Cancer is a genomic disease associated with a plethora of gene mutations resulting in a loss of control over vital cellular functions. Among these mutated genes, driver genes are defined as being causally linked to oncogenesis, while passenger genes are thought to be irrelevant for cancer development. With increasing numbers of large-scale genomic datasets available, integrating these genomic data to identify driver genes from aberration regions of cancer genomes becomes an important goal of cancer genome analysis and investigations into mechanisms responsible for cancer development. A computational method, MAXDRIVER, is proposed here to identify potential driver genes on the basis of copy number aberration (CNA) regions of cancer genomes, by integrating publicly available human genomic data. MAXDRIVER employs several optimization strategies to construct a heterogeneous network, by means of combining a fused gene functional similarity network, gene-disease associations and a disease phenotypic similarity network. MAXDRIVER was validated to effectively recall known associations among genes and cancers. Previously identified as well as novel driver genes were detected by scanning CNAs of breast cancer, melanoma and liver carcinoma. Three predicted driver genes (CDKN2A, AKT1, RNF139) were found common in these three cancers by comparative analysis.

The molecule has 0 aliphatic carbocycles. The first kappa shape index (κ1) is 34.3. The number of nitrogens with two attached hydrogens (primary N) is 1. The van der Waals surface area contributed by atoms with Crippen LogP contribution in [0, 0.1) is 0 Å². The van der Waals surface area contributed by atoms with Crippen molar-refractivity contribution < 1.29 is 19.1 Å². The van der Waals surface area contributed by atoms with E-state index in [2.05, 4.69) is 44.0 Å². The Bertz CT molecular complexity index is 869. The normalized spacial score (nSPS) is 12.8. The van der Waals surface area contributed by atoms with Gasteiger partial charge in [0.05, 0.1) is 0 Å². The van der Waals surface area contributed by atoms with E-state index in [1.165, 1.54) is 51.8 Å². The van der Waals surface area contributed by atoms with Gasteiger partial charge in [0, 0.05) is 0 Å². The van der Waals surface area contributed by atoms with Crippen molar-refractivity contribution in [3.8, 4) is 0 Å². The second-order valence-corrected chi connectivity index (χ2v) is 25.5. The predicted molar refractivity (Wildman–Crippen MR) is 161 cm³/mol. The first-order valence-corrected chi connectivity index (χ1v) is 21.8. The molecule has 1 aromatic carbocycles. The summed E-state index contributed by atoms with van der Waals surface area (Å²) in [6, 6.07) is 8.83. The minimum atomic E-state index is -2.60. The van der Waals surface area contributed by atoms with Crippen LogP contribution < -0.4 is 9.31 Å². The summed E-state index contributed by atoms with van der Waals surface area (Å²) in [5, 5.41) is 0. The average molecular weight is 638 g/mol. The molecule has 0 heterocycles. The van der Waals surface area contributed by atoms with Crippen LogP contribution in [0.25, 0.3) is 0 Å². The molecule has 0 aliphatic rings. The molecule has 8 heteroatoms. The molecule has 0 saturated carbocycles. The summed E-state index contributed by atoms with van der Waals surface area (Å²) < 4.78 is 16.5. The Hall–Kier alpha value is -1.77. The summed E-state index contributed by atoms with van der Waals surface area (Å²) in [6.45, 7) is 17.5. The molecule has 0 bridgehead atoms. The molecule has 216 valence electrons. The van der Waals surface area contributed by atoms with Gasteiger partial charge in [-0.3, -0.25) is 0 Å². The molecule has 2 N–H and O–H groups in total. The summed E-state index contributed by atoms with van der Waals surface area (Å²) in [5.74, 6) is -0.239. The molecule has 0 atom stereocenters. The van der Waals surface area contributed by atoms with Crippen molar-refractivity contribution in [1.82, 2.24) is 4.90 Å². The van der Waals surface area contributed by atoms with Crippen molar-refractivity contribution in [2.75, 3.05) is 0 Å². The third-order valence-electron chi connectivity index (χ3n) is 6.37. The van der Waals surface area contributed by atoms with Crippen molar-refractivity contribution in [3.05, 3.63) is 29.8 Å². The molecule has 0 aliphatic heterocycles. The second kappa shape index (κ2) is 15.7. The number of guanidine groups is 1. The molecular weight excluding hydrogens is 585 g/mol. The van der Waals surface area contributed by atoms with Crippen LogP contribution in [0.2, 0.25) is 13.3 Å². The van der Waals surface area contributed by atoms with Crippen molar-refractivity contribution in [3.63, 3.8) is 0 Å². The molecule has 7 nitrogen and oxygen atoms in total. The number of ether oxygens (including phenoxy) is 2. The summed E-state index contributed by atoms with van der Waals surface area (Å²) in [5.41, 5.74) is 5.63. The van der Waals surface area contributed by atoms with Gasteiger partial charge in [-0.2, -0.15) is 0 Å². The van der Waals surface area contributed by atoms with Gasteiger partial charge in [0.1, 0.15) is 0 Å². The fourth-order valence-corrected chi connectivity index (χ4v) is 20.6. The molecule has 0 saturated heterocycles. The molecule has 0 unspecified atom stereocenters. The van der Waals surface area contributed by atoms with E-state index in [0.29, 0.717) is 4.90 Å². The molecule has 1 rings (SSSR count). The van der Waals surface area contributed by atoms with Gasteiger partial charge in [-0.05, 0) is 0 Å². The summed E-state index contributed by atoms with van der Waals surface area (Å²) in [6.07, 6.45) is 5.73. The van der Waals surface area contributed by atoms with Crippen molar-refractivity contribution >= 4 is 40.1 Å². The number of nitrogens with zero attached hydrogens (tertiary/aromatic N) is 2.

Chen, Yong; Hao, Jingjing; Jiang, Wei; He, Tong; Zhang, Xuegong; Jiang, Tao; and Jiang, Rui, "Identifying potential cancer driver genes by genomic data integration." (2013). Faculty Scholarship for the College of Science & Mathematics. 133.
Yong Chen, Jingjing Hao, Wei Jiang, Xuegong Zhang, Tao Jiang, Rui Jiang. (2013). Identifying potential cancer driver genes by genomic data integration, Scientific Reports 3, 3538.